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Building Smarter Cities with Blockchain and Advanced Technologies

image credit: Fujisawa SST
Julian Jackson's picture
Staff Writer, Energy Central, BrightGreen PR

Julian Jackson is a writer whose interests encompass business and technology, cryptocurrencies, energy and the environment, as well as photography and film. His portfolio is here:...

  • Member since 2020
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  • Nov 27, 2022

Smart cities are expanding worldwide, creating programs and projects that are creating and prototyping exciting emerging technologies. Smart cities can take advantage of innovations in digitization and automation to deliver services to their citizens quickly, efficiently, and securely. Modern goals of increased energy efficiency and reducing emissions are a central part of the benefits that a smart city can deliver.

Many smart cities are investigating blockchain technology, which can bring authenticity of information to be validated through its decentralized structure - because this needs no central authority and avoids human error. It can also provide a trustless database and system in which stakeholders can access data they require, while the data remains secure and untamperable.

Numerous pilot projects are being developed worldwide, despite recent crises in the cryptocurrency sector. Blockchain technology has many other uses than currency speculation.

The EU is piloting a project called ENVISION. This explores the possibilities of harvesting energy from the surfaces of buildings. In cities particularly, because of the 'heat island effect', there is a lot of available energy that could be captured for heating and lighting. In Japan Fujisawa Sustainable Smart Town, near Tokyo, is using a wide range of advanced technologies to benefit its 1000 households. San Diego is one of 10 US cities that have joined the ENVISION America initiative and is pioneering clean-tech innovations.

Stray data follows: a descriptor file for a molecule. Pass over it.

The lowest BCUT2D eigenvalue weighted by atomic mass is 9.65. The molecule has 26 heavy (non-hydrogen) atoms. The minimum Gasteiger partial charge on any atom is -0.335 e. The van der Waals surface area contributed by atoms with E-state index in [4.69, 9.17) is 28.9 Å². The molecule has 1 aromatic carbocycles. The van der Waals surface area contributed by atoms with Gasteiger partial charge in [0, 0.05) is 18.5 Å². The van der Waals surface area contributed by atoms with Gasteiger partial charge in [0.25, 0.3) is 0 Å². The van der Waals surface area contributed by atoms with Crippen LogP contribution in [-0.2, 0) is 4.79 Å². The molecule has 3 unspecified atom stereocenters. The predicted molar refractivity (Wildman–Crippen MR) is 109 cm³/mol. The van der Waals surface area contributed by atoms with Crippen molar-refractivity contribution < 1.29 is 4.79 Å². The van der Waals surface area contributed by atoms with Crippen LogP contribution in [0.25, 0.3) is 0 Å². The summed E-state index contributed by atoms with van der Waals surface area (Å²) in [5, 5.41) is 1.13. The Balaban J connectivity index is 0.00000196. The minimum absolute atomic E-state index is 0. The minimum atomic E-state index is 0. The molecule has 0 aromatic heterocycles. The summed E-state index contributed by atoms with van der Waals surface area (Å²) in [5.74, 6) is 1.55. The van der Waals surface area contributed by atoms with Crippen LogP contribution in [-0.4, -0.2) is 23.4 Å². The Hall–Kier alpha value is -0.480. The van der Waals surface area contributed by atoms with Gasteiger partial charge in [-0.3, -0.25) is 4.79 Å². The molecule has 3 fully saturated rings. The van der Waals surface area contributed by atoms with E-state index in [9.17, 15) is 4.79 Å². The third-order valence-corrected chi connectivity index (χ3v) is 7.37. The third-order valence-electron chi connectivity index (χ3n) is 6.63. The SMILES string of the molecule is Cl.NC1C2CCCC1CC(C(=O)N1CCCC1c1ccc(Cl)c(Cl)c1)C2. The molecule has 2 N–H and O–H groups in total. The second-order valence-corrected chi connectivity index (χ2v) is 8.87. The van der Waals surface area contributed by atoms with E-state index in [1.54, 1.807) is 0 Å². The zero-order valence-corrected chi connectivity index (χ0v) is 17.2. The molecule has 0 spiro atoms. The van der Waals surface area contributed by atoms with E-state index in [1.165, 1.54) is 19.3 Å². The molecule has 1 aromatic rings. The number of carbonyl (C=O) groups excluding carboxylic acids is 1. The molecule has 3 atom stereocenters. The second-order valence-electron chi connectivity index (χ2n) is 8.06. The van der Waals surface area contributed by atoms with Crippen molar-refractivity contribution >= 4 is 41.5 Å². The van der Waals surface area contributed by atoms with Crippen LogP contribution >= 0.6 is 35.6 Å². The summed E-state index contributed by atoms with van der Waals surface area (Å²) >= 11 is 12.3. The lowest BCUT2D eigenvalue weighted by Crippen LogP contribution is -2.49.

There are quite a few challenges to creating a smart city. Existing cities have legacy infrastructure and often antiquated governance structures. Blockchain can transparently keep track of all kinds of inputs and outputs, including energy production or use, pollution, transportation, education, healthcare. All these can be integrated, for example, with a “City Token” which could reward good behavior, such as litter picking, and penalize bad, for example leaving the air con running might cost tokens or incur higher prices. By using digital voting systems, which are being pioneered by DAOs (Decentralized Autonomous Organizations) citizens can easily be empowered to participate more in decision-making from their smartphone, no need to go out to a winter town hall meeting.

These systems are in their infancy. To fully develop them will take ten or twenty years. However the necessity of creating solutions to the major challenges humanity faces inevitably means that many people will be living in a smart city in the future.


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